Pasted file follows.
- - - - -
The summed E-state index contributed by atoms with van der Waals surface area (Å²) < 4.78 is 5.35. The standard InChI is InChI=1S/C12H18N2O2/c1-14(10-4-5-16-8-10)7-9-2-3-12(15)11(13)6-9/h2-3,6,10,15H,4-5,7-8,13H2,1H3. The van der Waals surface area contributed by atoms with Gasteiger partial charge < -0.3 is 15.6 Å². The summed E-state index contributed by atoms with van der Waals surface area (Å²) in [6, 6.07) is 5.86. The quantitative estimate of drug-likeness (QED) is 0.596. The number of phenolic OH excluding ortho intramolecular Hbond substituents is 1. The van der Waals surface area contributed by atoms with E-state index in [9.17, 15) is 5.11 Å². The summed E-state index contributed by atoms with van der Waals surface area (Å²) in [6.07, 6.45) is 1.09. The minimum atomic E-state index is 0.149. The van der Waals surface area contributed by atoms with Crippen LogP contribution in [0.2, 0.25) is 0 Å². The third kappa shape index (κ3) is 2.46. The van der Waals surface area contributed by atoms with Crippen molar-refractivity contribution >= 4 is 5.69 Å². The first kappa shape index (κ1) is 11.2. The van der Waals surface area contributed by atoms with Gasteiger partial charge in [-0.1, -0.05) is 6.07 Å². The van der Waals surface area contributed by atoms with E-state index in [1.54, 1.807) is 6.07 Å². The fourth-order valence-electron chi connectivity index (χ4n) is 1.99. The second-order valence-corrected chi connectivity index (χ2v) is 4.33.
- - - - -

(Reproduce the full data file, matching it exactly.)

The summed E-state index contributed by atoms with van der Waals surface area (Å²) < 4.78 is 5.35. The standard InChI is InChI=1S/C12H18N2O2/c1-14(10-4-5-16-8-10)7-9-2-3-12(15)11(13)6-9/h2-3,6,10,15H,4-5,7-8,13H2,1H3. The van der Waals surface area contributed by atoms with Gasteiger partial charge < -0.3 is 15.6 Å². The summed E-state index contributed by atoms with van der Waals surface area (Å²) in [6, 6.07) is 5.86. The quantitative estimate of drug-likeness (QED) is 0.596. The number of phenolic OH excluding ortho intramolecular Hbond substituents is 1. The van der Waals surface area contributed by atoms with E-state index in [9.17, 15) is 5.11 Å². The summed E-state index contributed by atoms with van der Waals surface area (Å²) in [6.07, 6.45) is 1.09. The minimum atomic E-state index is 0.149. The van der Waals surface area contributed by atoms with Crippen LogP contribution in [0.2, 0.25) is 0 Å². The third kappa shape index (κ3) is 2.46. The van der Waals surface area contributed by atoms with Crippen molar-refractivity contribution >= 4 is 5.69 Å². The first kappa shape index (κ1) is 11.2. The van der Waals surface area contributed by atoms with Gasteiger partial charge in [-0.1, -0.05) is 6.07 Å². The van der Waals surface area contributed by atoms with E-state index in [1.54, 1.807) is 6.07 Å². The fourth-order valence-electron chi connectivity index (χ4n) is 1.99. The second-order valence-corrected chi connectivity index (χ2v) is 4.33.